Frank Dikotter's book concentrates on "The Great Leap Forward" of 1958-62, Mao's relentless drive to haul China into the modern age with a series of command-economy style reforms to both the industrial and agrarian base. The result - an estimated 45 million deaths, mostly due to forced starvation, but also around 10-15% of that via beatings, torture and straight forward murder - and all with no tangible achievement, as, to be expected, the whole thing was an unmitigated disaster of unparalleled scale. Mao wanted to push China onto the global stage, setting unobtainable targets for his minions, who inevitably would resort to violence to try to ensure they were met.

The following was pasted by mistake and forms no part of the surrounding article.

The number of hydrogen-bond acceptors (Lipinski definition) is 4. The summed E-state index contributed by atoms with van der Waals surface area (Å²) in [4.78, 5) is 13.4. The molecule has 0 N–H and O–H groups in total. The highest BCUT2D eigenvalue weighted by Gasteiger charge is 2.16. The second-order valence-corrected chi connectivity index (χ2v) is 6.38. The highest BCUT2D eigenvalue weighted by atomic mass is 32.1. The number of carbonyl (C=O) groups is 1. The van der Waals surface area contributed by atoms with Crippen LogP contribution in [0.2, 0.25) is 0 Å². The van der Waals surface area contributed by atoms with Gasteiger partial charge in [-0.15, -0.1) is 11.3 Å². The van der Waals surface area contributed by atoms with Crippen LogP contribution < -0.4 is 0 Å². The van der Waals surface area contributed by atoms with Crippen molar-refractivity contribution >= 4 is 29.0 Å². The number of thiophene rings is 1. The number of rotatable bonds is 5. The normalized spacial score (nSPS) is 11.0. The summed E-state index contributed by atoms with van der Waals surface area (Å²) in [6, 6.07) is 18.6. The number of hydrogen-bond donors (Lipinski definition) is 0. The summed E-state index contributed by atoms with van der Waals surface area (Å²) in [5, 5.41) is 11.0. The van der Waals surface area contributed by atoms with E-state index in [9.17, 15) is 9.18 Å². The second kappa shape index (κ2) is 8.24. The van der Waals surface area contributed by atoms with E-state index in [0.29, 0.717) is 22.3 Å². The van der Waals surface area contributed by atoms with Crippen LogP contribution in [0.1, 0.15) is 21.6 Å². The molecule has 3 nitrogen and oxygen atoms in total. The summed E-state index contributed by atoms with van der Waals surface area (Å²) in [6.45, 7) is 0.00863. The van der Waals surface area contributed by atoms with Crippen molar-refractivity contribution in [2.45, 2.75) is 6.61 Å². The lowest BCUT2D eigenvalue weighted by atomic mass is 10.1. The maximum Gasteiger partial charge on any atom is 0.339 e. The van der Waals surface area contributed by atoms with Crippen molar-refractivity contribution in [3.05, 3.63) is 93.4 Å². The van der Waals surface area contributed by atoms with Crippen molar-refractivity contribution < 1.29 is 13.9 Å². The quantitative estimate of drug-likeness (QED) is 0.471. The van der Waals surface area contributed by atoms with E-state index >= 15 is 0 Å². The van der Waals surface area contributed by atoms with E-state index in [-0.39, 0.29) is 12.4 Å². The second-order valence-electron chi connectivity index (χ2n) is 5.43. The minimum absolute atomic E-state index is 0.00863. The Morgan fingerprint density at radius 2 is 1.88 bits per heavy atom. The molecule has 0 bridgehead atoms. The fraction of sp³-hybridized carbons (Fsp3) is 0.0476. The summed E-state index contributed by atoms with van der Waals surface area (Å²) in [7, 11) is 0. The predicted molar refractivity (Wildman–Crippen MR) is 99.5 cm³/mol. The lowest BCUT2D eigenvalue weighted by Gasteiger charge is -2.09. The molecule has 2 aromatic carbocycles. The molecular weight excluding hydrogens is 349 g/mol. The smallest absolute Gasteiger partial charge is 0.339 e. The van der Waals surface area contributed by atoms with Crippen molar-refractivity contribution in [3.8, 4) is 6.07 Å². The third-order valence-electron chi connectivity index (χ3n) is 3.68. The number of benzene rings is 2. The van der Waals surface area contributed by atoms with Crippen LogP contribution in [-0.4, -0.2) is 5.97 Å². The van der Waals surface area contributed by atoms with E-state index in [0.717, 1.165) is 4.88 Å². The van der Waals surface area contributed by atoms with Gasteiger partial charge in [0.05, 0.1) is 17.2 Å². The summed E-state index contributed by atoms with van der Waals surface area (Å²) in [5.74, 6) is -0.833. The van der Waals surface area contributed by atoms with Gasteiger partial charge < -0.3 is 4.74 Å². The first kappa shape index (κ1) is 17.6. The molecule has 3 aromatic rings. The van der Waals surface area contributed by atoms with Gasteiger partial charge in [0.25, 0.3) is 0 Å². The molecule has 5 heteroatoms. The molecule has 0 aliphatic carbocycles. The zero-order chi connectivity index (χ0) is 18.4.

The sheer baseness of what happens is almost unfathomable - you couldn't call it "medieval" because that would be a disservice to the achievements of that age. To think that this sort of thing went on whilst say, the Beatles were just about to hit the western world doesn't almost compute. A country with a rich civilized history reduced to a year zero, manichaen duality of those who could work and eat, and those who couldn't and therefore died.